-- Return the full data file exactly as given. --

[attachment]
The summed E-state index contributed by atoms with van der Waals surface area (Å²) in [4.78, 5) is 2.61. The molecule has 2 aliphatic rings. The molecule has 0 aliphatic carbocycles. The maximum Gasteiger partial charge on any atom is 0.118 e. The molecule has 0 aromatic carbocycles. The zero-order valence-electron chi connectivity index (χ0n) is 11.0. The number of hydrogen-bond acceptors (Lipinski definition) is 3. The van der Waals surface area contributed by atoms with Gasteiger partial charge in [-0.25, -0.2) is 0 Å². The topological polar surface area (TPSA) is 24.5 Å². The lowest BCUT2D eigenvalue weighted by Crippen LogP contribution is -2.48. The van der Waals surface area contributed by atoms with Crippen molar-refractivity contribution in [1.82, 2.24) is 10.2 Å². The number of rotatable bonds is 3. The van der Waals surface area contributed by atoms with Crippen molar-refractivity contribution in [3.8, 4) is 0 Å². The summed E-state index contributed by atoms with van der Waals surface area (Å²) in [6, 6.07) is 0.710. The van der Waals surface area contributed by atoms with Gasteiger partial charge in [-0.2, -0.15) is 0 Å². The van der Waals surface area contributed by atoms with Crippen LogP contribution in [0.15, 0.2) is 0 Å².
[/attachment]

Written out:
The summed E-state index contributed by atoms with van der Waals surface area (Å²) in [4.78, 5) is 2.61. The molecule has 2 aliphatic rings. The molecule has 0 aliphatic carbocycles. The maximum Gasteiger partial charge on any atom is 0.118 e. The molecule has 0 aromatic carbocycles. The zero-order valence-electron chi connectivity index (χ0n) is 11.0. The number of hydrogen-bond acceptors (Lipinski definition) is 3. The van der Waals surface area contributed by atoms with Gasteiger partial charge in [-0.25, -0.2) is 0 Å². The topological polar surface area (TPSA) is 24.5 Å². The lowest BCUT2D eigenvalue weighted by Crippen LogP contribution is -2.48. The van der Waals surface area contributed by atoms with Crippen molar-refractivity contribution in [1.82, 2.24) is 10.2 Å². The number of rotatable bonds is 3. The van der Waals surface area contributed by atoms with Crippen molar-refractivity contribution in [3.8, 4) is 0 Å². The summed E-state index contributed by atoms with van der Waals surface area (Å²) in [6, 6.07) is 0.710. The van der Waals surface area contributed by atoms with Gasteiger partial charge in [-0.2, -0.15) is 0 Å². The van der Waals surface area contributed by atoms with Crippen LogP contribution in [0.15, 0.2) is 0 Å².